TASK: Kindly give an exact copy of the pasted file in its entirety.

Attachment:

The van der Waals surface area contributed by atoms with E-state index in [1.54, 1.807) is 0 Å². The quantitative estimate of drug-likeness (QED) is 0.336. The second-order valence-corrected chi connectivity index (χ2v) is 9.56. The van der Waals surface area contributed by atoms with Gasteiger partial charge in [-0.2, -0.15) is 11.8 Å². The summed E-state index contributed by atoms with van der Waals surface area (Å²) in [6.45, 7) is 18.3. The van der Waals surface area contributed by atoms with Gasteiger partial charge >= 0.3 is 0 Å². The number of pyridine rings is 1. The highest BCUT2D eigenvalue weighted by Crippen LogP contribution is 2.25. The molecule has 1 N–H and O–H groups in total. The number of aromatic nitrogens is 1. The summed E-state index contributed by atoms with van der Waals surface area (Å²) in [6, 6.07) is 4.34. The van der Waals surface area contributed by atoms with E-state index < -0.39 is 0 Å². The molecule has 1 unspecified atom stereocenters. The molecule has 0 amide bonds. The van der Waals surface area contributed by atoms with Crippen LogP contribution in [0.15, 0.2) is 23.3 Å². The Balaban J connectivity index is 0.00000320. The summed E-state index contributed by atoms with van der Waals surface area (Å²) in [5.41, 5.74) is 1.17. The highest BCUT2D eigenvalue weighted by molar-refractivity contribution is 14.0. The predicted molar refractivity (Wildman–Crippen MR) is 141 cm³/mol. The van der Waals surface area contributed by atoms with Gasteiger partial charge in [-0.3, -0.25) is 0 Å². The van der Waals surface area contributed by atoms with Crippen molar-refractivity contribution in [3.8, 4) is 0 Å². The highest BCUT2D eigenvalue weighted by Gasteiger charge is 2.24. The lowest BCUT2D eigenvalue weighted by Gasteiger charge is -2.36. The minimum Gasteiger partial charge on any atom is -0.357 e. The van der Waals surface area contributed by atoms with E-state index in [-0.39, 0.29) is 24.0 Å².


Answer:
The van der Waals surface area contributed by atoms with E-state index in [1.54, 1.807) is 0 Å². The quantitative estimate of drug-likeness (QED) is 0.336. The second-order valence-corrected chi connectivity index (χ2v) is 9.56. The van der Waals surface area contributed by atoms with Gasteiger partial charge in [-0.2, -0.15) is 11.8 Å². The summed E-state index contributed by atoms with van der Waals surface area (Å²) in [6.45, 7) is 18.3. The van der Waals surface area contributed by atoms with Gasteiger partial charge >= 0.3 is 0 Å². The number of pyridine rings is 1. The highest BCUT2D eigenvalue weighted by Crippen LogP contribution is 2.25. The molecule has 1 N–H and O–H groups in total. The number of aromatic nitrogens is 1. The summed E-state index contributed by atoms with van der Waals surface area (Å²) in [6, 6.07) is 4.34. The van der Waals surface area contributed by atoms with E-state index < -0.39 is 0 Å². The molecule has 1 unspecified atom stereocenters. The molecule has 0 amide bonds. The van der Waals surface area contributed by atoms with Crippen LogP contribution in [0.15, 0.2) is 23.3 Å². The Balaban J connectivity index is 0.00000320. The summed E-state index contributed by atoms with van der Waals surface area (Å²) in [5.41, 5.74) is 1.17. The highest BCUT2D eigenvalue weighted by molar-refractivity contribution is 14.0. The predicted molar refractivity (Wildman–Crippen MR) is 141 cm³/mol. The van der Waals surface area contributed by atoms with Gasteiger partial charge in [-0.3, -0.25) is 0 Å². The van der Waals surface area contributed by atoms with Crippen molar-refractivity contribution in [3.8, 4) is 0 Å². The highest BCUT2D eigenvalue weighted by Gasteiger charge is 2.24. The lowest BCUT2D eigenvalue weighted by Gasteiger charge is -2.36. The minimum Gasteiger partial charge on any atom is -0.357 e. The van der Waals surface area contributed by atoms with E-state index in [-0.39, 0.29) is 24.0 Å².